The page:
Savvy parents have learned never to ask open-ended questions. Instead, try, "What was the most fun thing you did in school today?" "Who did you eat lunch with?" "Are these fractions as hard for you as they were for me?" Some children will spill every detail the second they see you; others may need some chill time and may not be ready to talk for an hour or two after school. Never underestimate the value of a conversation over a sinkful of dirty dishes.
I am uncomfortable going to the school, talking to teachers or helping with homework that is unfamiliar to me.
Orientations and open houses are invaluable in cracking that emotional barrier. Many schools are reaching out to families by offering health, counseling and other services or referrals on-site. If a teacher regularly phones just to chat about a child, kiss his feet. Some parents are intimidated by memories of their own trying school days. And some schools, frankly, are poor at communication. But you must be partners in your child's education. Phone with questions, leave your name and number, schedule a conversation about your child's (or your) algebra phobia. Persevere.
My child will be injured in a fall on the playground, or worse, someone who has brought a weapon to school.
Evaluate what your school has done to ensure safety: signing in visitors, limiting access to buildings and grounds, using the buddy system for students outside of class, putting teachers or aides on duty on the playground. If there are shortcomings, talk to the principal, get on the school safety committee, volunteer to form one. At one St. Petersburg elementary school, concerned parents prompted construction of a fence. At a Pasco County middle school, there are no lockers. The hope is to reduce tardiness and curb contraband.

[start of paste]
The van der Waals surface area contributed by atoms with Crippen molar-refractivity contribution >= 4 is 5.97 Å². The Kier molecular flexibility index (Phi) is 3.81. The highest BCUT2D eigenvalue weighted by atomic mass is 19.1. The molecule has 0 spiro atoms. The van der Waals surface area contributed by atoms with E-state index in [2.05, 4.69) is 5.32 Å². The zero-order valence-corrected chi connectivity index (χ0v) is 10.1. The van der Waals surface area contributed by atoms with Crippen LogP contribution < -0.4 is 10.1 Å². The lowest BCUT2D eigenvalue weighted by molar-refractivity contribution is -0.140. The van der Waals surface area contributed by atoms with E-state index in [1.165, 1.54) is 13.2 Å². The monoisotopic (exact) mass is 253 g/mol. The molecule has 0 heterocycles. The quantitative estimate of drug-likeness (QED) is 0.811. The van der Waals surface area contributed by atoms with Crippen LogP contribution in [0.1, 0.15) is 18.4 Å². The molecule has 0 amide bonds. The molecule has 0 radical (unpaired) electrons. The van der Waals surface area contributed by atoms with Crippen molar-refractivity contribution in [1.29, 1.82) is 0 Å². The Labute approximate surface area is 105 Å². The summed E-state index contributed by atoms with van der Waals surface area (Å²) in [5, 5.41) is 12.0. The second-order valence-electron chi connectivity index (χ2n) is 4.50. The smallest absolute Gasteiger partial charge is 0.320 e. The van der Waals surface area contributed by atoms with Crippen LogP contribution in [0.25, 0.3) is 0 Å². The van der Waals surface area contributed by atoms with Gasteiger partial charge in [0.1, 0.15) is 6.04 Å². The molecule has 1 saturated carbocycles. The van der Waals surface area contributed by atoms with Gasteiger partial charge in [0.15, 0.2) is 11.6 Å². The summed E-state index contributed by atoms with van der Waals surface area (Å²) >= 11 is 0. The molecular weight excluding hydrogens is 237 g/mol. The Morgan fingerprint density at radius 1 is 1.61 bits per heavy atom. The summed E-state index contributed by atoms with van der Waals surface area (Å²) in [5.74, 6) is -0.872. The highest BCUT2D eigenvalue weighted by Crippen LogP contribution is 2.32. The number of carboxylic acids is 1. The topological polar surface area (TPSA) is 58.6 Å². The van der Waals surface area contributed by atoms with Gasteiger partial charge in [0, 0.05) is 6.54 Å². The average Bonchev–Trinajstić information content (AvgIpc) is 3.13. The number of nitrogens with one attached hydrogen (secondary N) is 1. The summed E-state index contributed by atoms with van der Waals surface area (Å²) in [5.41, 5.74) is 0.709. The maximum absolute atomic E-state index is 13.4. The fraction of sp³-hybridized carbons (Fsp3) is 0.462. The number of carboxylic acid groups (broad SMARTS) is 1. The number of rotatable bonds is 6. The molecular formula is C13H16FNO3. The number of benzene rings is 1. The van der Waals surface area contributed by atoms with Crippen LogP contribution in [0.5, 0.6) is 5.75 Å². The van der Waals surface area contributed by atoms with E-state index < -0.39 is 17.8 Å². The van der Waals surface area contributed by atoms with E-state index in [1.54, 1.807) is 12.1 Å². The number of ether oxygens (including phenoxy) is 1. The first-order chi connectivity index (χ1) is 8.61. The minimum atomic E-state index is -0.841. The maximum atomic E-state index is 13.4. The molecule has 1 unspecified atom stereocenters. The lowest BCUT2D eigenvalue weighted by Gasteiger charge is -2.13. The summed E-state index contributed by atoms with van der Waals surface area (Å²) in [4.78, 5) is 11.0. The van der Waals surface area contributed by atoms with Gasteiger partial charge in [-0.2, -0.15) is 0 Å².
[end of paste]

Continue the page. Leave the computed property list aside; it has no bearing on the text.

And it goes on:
He or she will make the wrong friends, try drugs, take dangerous risks.
Beyond talking to your child about these issues _ and be aware that such talks often occur in casual asides shared during car rides or while cooking dinner, not in major sit-downs _ parents can play "what if" with their child. "What if your best friend offers you a cigarette?" Parents can inquire about what life-skills training is offered in school and lobby for more. In many elementary schools, for example, kids learn about bad drugs versus good drugs. Older students may benefit from role-playing on how to handle peer pressure or weigh consequences.
My child will get lost in the crowd.
It is a source of constant amazement to see how a teacher with 28 or 30 students soon knows each one. A parent may inform a teacher about a child's shyness, quirks and, particularly important, any major changes at home that may affect his or her behavior, such as a death in the family, divorce or other crisis.
Sources: Great Transitions: Preparing Adolescents for a New Century, Report of the Carnegie Council on Adolescent Development; Rhudine Poole, program specialist with Florida Mental Institute; Greg Wright, principal at Gulf Middle School in New Port Richey; school districts in Hillsborough, Pinellas, Pasco, Citrus and Hernando counties; parents of children grades K through 12.
_ SUSAN ASCHOFF, Times staff writer